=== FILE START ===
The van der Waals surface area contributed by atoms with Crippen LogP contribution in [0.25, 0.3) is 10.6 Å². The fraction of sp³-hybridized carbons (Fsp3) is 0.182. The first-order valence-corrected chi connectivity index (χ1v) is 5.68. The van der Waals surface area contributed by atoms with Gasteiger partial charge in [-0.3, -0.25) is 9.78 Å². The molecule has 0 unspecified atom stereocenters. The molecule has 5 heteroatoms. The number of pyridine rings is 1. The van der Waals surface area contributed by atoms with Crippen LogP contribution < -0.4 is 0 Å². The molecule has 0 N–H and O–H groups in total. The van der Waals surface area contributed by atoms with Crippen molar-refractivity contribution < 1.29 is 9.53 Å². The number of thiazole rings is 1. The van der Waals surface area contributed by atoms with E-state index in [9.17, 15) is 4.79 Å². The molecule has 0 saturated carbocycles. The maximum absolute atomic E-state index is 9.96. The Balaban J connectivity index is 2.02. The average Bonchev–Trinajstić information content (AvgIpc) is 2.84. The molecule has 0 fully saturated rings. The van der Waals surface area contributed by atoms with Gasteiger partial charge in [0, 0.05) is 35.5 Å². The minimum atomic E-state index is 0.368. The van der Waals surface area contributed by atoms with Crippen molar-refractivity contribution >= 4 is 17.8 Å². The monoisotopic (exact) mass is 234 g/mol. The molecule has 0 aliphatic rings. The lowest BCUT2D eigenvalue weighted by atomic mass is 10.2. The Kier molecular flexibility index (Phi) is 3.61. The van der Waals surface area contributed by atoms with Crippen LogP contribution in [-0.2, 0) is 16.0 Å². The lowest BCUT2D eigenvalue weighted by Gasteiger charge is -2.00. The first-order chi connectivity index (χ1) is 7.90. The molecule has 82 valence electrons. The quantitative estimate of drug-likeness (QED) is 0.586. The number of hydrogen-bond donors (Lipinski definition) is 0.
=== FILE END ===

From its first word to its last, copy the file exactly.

The van der Waals surface area contributed by atoms with Crippen LogP contribution in [0.25, 0.3) is 10.6 Å². The fraction of sp³-hybridized carbons (Fsp3) is 0.182. The first-order valence-corrected chi connectivity index (χ1v) is 5.68. The van der Waals surface area contributed by atoms with Gasteiger partial charge in [-0.3, -0.25) is 9.78 Å². The molecule has 0 unspecified atom stereocenters. The molecule has 5 heteroatoms. The number of pyridine rings is 1. The van der Waals surface area contributed by atoms with Crippen LogP contribution < -0.4 is 0 Å². The molecule has 0 N–H and O–H groups in total. The van der Waals surface area contributed by atoms with Crippen molar-refractivity contribution < 1.29 is 9.53 Å². The number of thiazole rings is 1. The van der Waals surface area contributed by atoms with E-state index in [9.17, 15) is 4.79 Å². The molecule has 0 saturated carbocycles. The maximum absolute atomic E-state index is 9.96. The Balaban J connectivity index is 2.02. The average Bonchev–Trinajstić information content (AvgIpc) is 2.84. The molecule has 0 fully saturated rings. The van der Waals surface area contributed by atoms with Gasteiger partial charge in [0, 0.05) is 35.5 Å². The minimum atomic E-state index is 0.368. The van der Waals surface area contributed by atoms with Crippen molar-refractivity contribution >= 4 is 17.8 Å². The monoisotopic (exact) mass is 234 g/mol. The molecule has 0 aliphatic rings. The lowest BCUT2D eigenvalue weighted by atomic mass is 10.2. The Kier molecular flexibility index (Phi) is 3.61. The van der Waals surface area contributed by atoms with Crippen LogP contribution in [-0.2, 0) is 16.0 Å². The lowest BCUT2D eigenvalue weighted by Gasteiger charge is -2.00. The first-order chi connectivity index (χ1) is 7.90. The molecule has 82 valence electrons. The quantitative estimate of drug-likeness (QED) is 0.586. The number of hydrogen-bond donors (Lipinski definition) is 0.